Paul von Doran, co-founder of Vance, the Southern California sneakers that were loved by skateboarders and became an international success, has died. He is 90 years old.
The company, located in the southeast of Los Angeles in the Costa Mesa, announced Van Doran’s death on social media on Friday, but did not provide any details.
“Paul was not just an entrepreneur; He is an innovator, ”the company said. “Paul’s bold experiments in product design, distribution and marketing made his family shoe business a globally recognized brand with his prowess for numbers and performance.”
Van Doran was a high school student who moved from the Boston area to Southern California. Van Doran, his brother James (died 2011) and business partners Gordon Lee and Serge Delia opened Van Doran Rubber Co. in Orange County in 1966 to manufacture and sell their shoes. At first, they struggled to produce enough product to fill the shoe box on store shelves.
Van Doran had two decades of experience in shoe production, but he recalled that he had nothing in the retail business.
“The first person gave me bill 5; A pair of shoes is 49 2.49, ”he said after publishing his memoir“ True ”to Los Angeles magazine last month.
“But I didn’t have money on the cash register, so I gave her the shoes,” Van Doran said. “We sold 16 or 18 pairs of shoes that day. You know what? I said ‘come back later to pay.’ Each of those people came back and paid.”
Van Doran’s son, Steve Van Doran, said his father’s ingenuity helped make the business successful.
“My dad was a Systems guy,” Steve van Doran told the Los Angeles Times in 2009. “He made the boxes color-coded, blue for men, green for women and orange for the boys, so you can see what the goods are right now. He thought. ”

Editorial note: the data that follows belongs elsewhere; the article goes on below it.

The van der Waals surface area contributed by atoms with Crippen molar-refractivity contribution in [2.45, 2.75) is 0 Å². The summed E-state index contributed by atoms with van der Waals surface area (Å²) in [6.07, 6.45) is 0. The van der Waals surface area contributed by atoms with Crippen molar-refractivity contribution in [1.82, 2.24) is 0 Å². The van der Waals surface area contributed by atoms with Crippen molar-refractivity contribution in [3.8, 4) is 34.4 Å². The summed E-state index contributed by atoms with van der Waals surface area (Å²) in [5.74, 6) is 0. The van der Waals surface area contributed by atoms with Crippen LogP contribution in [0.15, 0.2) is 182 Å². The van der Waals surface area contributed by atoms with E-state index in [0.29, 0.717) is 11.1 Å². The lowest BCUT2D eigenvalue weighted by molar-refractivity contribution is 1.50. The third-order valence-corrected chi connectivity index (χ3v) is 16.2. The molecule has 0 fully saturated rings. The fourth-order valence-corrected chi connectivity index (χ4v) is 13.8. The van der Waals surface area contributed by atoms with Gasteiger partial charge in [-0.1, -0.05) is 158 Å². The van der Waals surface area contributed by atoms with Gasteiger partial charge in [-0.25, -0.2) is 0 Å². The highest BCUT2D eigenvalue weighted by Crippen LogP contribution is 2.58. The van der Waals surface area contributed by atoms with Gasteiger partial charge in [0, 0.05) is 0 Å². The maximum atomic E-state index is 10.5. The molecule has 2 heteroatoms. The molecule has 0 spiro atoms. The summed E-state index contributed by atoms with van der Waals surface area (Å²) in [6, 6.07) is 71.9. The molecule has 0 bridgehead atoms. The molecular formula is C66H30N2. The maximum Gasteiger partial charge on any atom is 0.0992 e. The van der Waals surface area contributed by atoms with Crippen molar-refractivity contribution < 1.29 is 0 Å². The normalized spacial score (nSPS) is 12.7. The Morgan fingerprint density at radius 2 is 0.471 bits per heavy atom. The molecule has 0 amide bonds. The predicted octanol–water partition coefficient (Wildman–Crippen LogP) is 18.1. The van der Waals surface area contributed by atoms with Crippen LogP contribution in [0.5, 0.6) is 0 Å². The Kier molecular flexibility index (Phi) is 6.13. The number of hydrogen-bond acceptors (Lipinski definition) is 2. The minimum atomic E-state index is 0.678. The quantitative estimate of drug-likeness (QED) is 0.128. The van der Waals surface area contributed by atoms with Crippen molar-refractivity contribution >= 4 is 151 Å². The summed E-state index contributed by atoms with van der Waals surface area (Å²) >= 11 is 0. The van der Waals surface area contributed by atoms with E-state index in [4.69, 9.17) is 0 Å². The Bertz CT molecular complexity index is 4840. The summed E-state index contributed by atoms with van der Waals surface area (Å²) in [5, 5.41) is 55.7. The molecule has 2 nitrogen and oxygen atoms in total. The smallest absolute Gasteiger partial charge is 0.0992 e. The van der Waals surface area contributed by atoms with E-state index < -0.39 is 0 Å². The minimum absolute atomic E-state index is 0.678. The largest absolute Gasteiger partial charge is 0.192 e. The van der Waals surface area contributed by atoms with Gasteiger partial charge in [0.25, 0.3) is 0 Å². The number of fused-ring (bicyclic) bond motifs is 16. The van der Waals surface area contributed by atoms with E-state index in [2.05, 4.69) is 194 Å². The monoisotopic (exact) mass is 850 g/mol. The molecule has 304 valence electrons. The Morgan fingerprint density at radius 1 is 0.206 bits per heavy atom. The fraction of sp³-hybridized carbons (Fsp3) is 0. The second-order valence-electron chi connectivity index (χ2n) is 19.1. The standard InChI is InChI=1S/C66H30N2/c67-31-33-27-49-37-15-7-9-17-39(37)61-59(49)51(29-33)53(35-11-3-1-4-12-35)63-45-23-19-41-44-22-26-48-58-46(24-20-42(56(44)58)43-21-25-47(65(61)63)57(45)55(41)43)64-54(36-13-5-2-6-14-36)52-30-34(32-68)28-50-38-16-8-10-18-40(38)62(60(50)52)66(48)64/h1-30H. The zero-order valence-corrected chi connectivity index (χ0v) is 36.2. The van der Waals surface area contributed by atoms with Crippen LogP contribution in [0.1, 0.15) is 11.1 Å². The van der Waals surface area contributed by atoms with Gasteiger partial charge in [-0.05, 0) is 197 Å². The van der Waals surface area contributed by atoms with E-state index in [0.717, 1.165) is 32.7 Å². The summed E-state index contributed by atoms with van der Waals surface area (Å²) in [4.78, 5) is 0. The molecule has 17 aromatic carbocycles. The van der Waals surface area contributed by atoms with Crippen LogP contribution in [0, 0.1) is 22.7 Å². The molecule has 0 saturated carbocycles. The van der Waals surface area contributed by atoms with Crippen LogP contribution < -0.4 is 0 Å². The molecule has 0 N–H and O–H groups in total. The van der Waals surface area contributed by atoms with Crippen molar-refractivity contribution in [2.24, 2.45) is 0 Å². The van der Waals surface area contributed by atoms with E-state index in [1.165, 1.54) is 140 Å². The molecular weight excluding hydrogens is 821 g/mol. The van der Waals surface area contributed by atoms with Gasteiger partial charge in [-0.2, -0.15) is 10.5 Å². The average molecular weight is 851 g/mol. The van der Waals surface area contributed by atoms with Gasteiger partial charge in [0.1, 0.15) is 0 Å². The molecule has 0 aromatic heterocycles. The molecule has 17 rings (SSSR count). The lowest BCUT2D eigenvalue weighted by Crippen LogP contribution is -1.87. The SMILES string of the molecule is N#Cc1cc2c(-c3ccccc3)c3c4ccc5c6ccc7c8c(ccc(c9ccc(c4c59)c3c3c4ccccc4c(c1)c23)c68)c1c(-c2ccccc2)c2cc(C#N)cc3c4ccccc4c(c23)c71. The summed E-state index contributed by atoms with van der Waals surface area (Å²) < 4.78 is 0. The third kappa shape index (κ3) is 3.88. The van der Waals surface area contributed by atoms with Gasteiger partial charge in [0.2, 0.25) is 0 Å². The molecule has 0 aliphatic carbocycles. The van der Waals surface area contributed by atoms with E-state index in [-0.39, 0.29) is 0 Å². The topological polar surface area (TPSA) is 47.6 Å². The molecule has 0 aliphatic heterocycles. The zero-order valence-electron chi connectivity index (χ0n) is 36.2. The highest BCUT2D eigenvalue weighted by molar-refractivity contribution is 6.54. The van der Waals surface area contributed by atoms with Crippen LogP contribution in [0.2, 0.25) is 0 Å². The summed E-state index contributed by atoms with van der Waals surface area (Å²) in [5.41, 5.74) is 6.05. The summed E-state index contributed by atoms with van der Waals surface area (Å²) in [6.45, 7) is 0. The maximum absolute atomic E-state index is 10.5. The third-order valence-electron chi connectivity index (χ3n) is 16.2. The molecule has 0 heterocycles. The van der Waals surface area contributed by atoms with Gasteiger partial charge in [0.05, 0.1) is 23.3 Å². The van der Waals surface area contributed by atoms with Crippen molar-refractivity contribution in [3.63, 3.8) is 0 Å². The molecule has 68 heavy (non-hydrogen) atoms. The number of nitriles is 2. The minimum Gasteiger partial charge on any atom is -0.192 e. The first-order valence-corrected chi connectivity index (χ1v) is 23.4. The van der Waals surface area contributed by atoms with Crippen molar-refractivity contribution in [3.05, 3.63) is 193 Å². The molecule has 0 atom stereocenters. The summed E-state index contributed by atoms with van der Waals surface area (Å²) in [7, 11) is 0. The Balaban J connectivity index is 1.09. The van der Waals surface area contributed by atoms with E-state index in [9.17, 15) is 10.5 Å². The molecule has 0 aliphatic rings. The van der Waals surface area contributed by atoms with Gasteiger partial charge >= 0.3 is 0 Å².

Van Doran allowed people to order customized shoes. He expanded the customer base by allowing them to sell a variety of designs everywhere, from surf shops to department stores.
“The key” to success is giving customers what they want, said Van Doran.
“If it’s a checkerboard, if it’s bright pinks and yellows, or if it’s dinosaurs or a skull and crossbones, ask for their two cent value about colors and designs,” he said.
The shoes, with their canvas tops and stiff, diamond-shaped rubber legs, captured the luxury of skateboarders. The company, which had a keen eye on trends, quickly caught on.
“Everyone kicked these kids out of the park and kicked them out of the pools. A company here is listening to them, supporting them and making shoes for them,” Van Doren told the Los Angeles newspaper.
The company paid Stacy Perralda, a professional skateboarder to wear her shoes. The vans also sold shoes individually, which benefited skateboarders who tended to wear one at a time.
The brand’s popularity grew after Sean Penn wore his own pair of checkerboard slip-ons in the 1982 film “Fast Times at Ridgemont High”.
However, knockoffs and competition made Vance profitable, as well as misguided attempts to expand the range of its offerings with specialized shoes for football, basketball, skydiving and break dancing. The company was forced into bankruptcy protection in 1984 and sold to a banking company in 1988.
Over the years, the brand’s reputation has waxed and waned, losing new, high-tech footwear and regaining it when retro comes back into fashion.
The company, renamed Vance Inc., went public in 1991 and was sold in 2004 to VF Corp in Denver, which owns numerous footwear and clothing brands, including Dickies, Johnsport, Timberland and The North Face.
Today, Vance manufactures its footwear overseas. It continues to market its traditional designs while monitoring trend setters by collaborating with designers, skateboarding, BMX and surfing benefit and other celebrities.
Vans sell for about $ 2 billion a year, and its shoes are found on the feet of Justin Bieber, Kanye West and Kardashians.
The company has developed skateboards and sponsored a variety of events, including the Warpet Tour, the annual International Travel Rock Festival and the US Open of Surfing on Huntington Beach, California.